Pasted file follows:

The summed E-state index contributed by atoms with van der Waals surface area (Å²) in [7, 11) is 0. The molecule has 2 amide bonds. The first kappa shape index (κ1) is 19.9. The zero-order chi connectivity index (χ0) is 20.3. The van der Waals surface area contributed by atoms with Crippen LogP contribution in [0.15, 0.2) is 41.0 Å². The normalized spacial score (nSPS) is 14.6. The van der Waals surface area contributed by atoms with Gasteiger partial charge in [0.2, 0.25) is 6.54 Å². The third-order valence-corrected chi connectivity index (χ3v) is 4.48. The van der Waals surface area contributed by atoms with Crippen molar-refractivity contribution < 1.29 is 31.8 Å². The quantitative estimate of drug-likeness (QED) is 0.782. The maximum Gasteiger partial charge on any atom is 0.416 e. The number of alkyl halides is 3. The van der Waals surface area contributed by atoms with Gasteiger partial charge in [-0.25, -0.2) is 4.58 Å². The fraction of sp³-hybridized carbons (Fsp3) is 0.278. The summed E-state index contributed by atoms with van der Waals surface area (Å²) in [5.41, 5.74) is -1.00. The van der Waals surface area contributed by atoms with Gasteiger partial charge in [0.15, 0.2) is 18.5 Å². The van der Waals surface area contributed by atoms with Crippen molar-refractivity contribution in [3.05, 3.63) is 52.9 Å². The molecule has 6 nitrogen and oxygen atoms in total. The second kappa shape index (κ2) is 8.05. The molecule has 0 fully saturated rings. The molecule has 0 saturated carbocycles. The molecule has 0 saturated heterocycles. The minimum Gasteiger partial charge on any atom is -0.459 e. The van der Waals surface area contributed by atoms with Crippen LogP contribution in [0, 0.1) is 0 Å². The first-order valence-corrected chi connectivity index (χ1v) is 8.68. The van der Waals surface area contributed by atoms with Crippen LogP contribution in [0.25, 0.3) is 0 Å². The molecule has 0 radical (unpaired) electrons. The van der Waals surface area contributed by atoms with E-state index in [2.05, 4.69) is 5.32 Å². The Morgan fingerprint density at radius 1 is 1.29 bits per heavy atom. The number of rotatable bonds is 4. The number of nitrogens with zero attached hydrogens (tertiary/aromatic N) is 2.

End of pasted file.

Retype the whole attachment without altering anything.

The summed E-state index contributed by atoms with van der Waals surface area (Å²) in [7, 11) is 0. The molecule has 2 amide bonds. The first kappa shape index (κ1) is 19.9. The zero-order chi connectivity index (χ0) is 20.3. The van der Waals surface area contributed by atoms with Crippen LogP contribution in [0.15, 0.2) is 41.0 Å². The normalized spacial score (nSPS) is 14.6. The van der Waals surface area contributed by atoms with Gasteiger partial charge in [0.2, 0.25) is 6.54 Å². The third-order valence-corrected chi connectivity index (χ3v) is 4.48. The van der Waals surface area contributed by atoms with Crippen molar-refractivity contribution < 1.29 is 31.8 Å². The quantitative estimate of drug-likeness (QED) is 0.782. The maximum Gasteiger partial charge on any atom is 0.416 e. The number of alkyl halides is 3. The van der Waals surface area contributed by atoms with Gasteiger partial charge in [-0.25, -0.2) is 4.58 Å². The fraction of sp³-hybridized carbons (Fsp3) is 0.278. The summed E-state index contributed by atoms with van der Waals surface area (Å²) in [5.41, 5.74) is -1.00. The van der Waals surface area contributed by atoms with Gasteiger partial charge in [0.15, 0.2) is 18.5 Å². The van der Waals surface area contributed by atoms with Crippen molar-refractivity contribution in [3.05, 3.63) is 52.9 Å². The molecule has 6 nitrogen and oxygen atoms in total. The second kappa shape index (κ2) is 8.05. The molecule has 0 fully saturated rings. The molecule has 0 saturated carbocycles. The molecule has 0 saturated heterocycles. The minimum Gasteiger partial charge on any atom is -0.459 e. The van der Waals surface area contributed by atoms with Crippen LogP contribution in [0, 0.1) is 0 Å². The first-order valence-corrected chi connectivity index (χ1v) is 8.68. The van der Waals surface area contributed by atoms with Crippen LogP contribution in [0.25, 0.3) is 0 Å². The molecule has 0 radical (unpaired) electrons. The van der Waals surface area contributed by atoms with E-state index in [2.05, 4.69) is 5.32 Å². The Morgan fingerprint density at radius 1 is 1.29 bits per heavy atom. The number of rotatable bonds is 4. The number of nitrogens with zero attached hydrogens (tertiary/aromatic N) is 2.